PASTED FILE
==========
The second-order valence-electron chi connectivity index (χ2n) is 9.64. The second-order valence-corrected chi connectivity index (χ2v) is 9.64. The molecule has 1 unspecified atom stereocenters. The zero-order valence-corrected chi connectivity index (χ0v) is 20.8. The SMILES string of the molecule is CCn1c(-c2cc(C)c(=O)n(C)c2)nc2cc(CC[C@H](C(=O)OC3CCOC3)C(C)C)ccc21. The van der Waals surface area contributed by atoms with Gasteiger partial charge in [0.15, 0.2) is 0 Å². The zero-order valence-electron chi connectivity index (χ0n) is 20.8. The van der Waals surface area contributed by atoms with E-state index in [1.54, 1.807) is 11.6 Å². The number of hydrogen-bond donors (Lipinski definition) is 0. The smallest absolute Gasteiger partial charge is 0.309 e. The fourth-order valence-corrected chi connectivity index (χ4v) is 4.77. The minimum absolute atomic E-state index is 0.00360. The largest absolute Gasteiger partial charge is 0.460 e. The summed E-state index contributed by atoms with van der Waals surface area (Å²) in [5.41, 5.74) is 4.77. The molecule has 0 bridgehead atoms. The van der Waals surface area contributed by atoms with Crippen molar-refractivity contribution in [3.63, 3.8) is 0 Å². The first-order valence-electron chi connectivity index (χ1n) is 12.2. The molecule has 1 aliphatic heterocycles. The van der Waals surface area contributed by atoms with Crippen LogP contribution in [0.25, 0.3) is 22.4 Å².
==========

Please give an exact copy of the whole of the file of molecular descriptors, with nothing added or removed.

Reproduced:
The second-order valence-electron chi connectivity index (χ2n) is 9.64. The second-order valence-corrected chi connectivity index (χ2v) is 9.64. The molecule has 1 unspecified atom stereocenters. The zero-order valence-corrected chi connectivity index (χ0v) is 20.8. The SMILES string of the molecule is CCn1c(-c2cc(C)c(=O)n(C)c2)nc2cc(CC[C@H](C(=O)OC3CCOC3)C(C)C)ccc21. The van der Waals surface area contributed by atoms with Gasteiger partial charge in [0.15, 0.2) is 0 Å². The zero-order valence-electron chi connectivity index (χ0n) is 20.8. The van der Waals surface area contributed by atoms with E-state index in [1.54, 1.807) is 11.6 Å². The number of hydrogen-bond donors (Lipinski definition) is 0. The smallest absolute Gasteiger partial charge is 0.309 e. The fourth-order valence-corrected chi connectivity index (χ4v) is 4.77. The minimum absolute atomic E-state index is 0.00360. The largest absolute Gasteiger partial charge is 0.460 e. The summed E-state index contributed by atoms with van der Waals surface area (Å²) in [5.41, 5.74) is 4.77. The molecule has 0 bridgehead atoms. The van der Waals surface area contributed by atoms with Crippen molar-refractivity contribution in [3.63, 3.8) is 0 Å². The first-order valence-electron chi connectivity index (χ1n) is 12.2. The molecule has 1 aliphatic heterocycles. The van der Waals surface area contributed by atoms with Crippen LogP contribution in [0.25, 0.3) is 22.4 Å².